The record of the center’s accomplishments is as diverse as the populations and communities it serves. Some of the most notable mentions include:
• 1972: Syracuse University faculty and students created inclusive preschool and school programs that served students with multiple disabilities.
• 1973: SU faculty in education and law organized a lawsuit leading to the initiation of deaf education in Syracuse.
• 1975: The center helped establish Syracuse Disabled in Action, the first disability advocacy group in central New York led by people with disabilities.
• 1987: Faculty produced the first national film on school inclusion, which aired on PBS.
• 1991: SU sponsored the first national conference on gender and disability and became the first research university to create an inclusive teacher-training program.
• 1995: SU founded the first Disability Studies program in the nation.
• 1998: After decades of advocacy by the center and community groups, New York state closed the Syracuse Developmental Center.
• 2003: New York State approved SU’s joint degree program in Law and Education in Disability Studies, also the first program of its kind.

Today the Center for Human Policy, Law, and Disability Studies collaborates with the Taishoff Center on Inclusive High Education, Schools of Promise, the Institute on Communication and Inclusion and the SU Parent Advocacy Center to create educational opportunities in public and higher education reflective of the highest ideals of a fully participatory society. The Beyond Compliance Coordinating Committee, a long-standing graduate student movement, challenges the university and local community to move beyond legal requirements and mandates toward a relentless pursuit of full-inclusion. The Disability Rights Clinic at the SU Law School provides legal representation to individuals with disabilities and groups representing the disability community. Most recently, the founding of the first Disability Cultural Center acknowledges and positions disability culture within the life of post-secondary educational pursuits.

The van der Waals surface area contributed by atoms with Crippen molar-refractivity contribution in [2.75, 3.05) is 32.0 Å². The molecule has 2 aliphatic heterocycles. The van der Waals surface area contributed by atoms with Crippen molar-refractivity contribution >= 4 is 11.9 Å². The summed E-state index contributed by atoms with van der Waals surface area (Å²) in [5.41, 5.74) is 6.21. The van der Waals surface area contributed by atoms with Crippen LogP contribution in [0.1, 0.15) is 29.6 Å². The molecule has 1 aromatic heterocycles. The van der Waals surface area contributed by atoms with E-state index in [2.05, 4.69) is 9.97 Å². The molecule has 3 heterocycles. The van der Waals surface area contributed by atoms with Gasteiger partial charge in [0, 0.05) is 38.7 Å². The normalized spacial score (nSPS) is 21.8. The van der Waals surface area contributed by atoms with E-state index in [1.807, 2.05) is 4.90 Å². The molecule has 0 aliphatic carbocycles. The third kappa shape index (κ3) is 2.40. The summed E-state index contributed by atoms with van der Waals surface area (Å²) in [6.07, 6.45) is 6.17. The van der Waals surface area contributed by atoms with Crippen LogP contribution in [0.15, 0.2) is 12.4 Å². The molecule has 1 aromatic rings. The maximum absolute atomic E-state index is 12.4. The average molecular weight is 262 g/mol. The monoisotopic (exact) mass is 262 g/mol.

In all cases, the center’s work begins by situating the disabled or marginalized perspective as a valued one – a stance informed by the enduring words of Ed Roberts: “If we have learned one thing from the civil rights movement, it’s that when others speak for you, you lose.”

This week the National Council on Disability released a State of the Union Address, which identified people with disabilities as having “lower rates of employment, lower annual earnings, lower educational attainment and achievement and lacking adequate access to housing, transportation, technology and healthcare.” The work for disability rights is never finished but the celebration of the center gives us all an occasion to rededicate ourselves to the work ahead.

All who are connected with the Center for Human Policy, Law, and Disability Studies, Syracuse University and the Syracuse community are proof that a commitment to disability can serve as the leverage point by which we design inclusive – not simply diverse – institutional practices that advance the full participation of all our members. In the 21st century, let us continue to be strengthened by plurality, full-inclusion and the creation of opportunities to be led by those who have historically been left behind.

Lauren Shallish, a 2005 graduate of William Smith College, is a doctoral student in Disability Studies and Cultural Foundations of Education and a graduate assistant to the Dean of the School of Education at Syracuse University. She also is as a research assistant for the Center for Institutional and Social Change at Columbia University.